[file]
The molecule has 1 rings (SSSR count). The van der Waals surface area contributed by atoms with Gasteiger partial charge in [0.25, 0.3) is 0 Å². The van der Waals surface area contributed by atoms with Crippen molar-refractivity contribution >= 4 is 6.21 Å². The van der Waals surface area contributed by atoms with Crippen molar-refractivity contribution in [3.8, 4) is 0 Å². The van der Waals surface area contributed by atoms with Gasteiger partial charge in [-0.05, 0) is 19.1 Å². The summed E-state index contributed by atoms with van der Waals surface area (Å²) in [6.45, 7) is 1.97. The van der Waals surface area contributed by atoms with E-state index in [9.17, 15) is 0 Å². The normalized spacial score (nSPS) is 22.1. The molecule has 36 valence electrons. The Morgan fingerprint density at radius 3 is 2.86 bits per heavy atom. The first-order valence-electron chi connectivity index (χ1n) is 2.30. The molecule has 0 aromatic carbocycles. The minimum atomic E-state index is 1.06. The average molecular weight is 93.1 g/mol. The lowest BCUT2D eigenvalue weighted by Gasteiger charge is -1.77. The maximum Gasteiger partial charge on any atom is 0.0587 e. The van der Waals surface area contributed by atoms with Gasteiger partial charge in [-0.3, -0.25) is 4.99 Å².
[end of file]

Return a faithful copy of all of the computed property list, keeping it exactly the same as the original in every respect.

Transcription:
The molecule has 1 rings (SSSR count). The van der Waals surface area contributed by atoms with Gasteiger partial charge in [0.25, 0.3) is 0 Å². The van der Waals surface area contributed by atoms with Crippen molar-refractivity contribution >= 4 is 6.21 Å². The van der Waals surface area contributed by atoms with Crippen molar-refractivity contribution in [3.8, 4) is 0 Å². The van der Waals surface area contributed by atoms with Gasteiger partial charge in [-0.05, 0) is 19.1 Å². The summed E-state index contributed by atoms with van der Waals surface area (Å²) in [6.45, 7) is 1.97. The van der Waals surface area contributed by atoms with E-state index in [9.17, 15) is 0 Å². The normalized spacial score (nSPS) is 22.1. The molecule has 36 valence electrons. The Morgan fingerprint density at radius 3 is 2.86 bits per heavy atom. The first-order valence-electron chi connectivity index (χ1n) is 2.30. The molecule has 0 aromatic carbocycles. The minimum atomic E-state index is 1.06. The average molecular weight is 93.1 g/mol. The lowest BCUT2D eigenvalue weighted by Gasteiger charge is -1.77. The maximum Gasteiger partial charge on any atom is 0.0587 e. The van der Waals surface area contributed by atoms with Gasteiger partial charge in [-0.3, -0.25) is 4.99 Å².